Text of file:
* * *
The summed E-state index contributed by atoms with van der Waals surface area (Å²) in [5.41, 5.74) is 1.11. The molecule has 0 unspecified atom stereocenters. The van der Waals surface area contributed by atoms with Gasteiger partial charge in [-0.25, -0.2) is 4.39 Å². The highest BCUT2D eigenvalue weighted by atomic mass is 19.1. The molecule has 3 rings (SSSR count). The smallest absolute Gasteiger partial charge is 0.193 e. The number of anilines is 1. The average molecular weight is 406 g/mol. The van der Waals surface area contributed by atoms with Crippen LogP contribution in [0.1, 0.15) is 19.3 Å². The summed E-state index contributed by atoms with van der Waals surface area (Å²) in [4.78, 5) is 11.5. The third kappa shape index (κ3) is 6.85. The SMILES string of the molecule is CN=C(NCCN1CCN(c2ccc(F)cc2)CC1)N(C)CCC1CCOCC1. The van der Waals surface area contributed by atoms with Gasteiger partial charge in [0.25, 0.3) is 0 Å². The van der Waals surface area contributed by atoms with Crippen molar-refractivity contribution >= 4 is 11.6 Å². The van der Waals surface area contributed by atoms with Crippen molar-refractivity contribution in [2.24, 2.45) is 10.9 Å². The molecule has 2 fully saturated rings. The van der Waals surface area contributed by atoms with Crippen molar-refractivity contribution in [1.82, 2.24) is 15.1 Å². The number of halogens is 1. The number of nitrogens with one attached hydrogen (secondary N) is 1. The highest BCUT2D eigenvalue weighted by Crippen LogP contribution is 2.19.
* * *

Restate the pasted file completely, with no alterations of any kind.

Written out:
The summed E-state index contributed by atoms with van der Waals surface area (Å²) in [5.41, 5.74) is 1.11. The molecule has 0 unspecified atom stereocenters. The van der Waals surface area contributed by atoms with Gasteiger partial charge in [-0.25, -0.2) is 4.39 Å². The highest BCUT2D eigenvalue weighted by atomic mass is 19.1. The molecule has 3 rings (SSSR count). The smallest absolute Gasteiger partial charge is 0.193 e. The number of anilines is 1. The average molecular weight is 406 g/mol. The van der Waals surface area contributed by atoms with Crippen LogP contribution in [0.1, 0.15) is 19.3 Å². The summed E-state index contributed by atoms with van der Waals surface area (Å²) in [4.78, 5) is 11.5. The third kappa shape index (κ3) is 6.85. The SMILES string of the molecule is CN=C(NCCN1CCN(c2ccc(F)cc2)CC1)N(C)CCC1CCOCC1. The van der Waals surface area contributed by atoms with Gasteiger partial charge in [0.25, 0.3) is 0 Å². The van der Waals surface area contributed by atoms with Crippen molar-refractivity contribution >= 4 is 11.6 Å². The van der Waals surface area contributed by atoms with Crippen molar-refractivity contribution in [2.24, 2.45) is 10.9 Å². The molecule has 2 fully saturated rings. The van der Waals surface area contributed by atoms with Crippen molar-refractivity contribution in [1.82, 2.24) is 15.1 Å². The number of halogens is 1. The number of nitrogens with one attached hydrogen (secondary N) is 1. The highest BCUT2D eigenvalue weighted by Crippen LogP contribution is 2.19.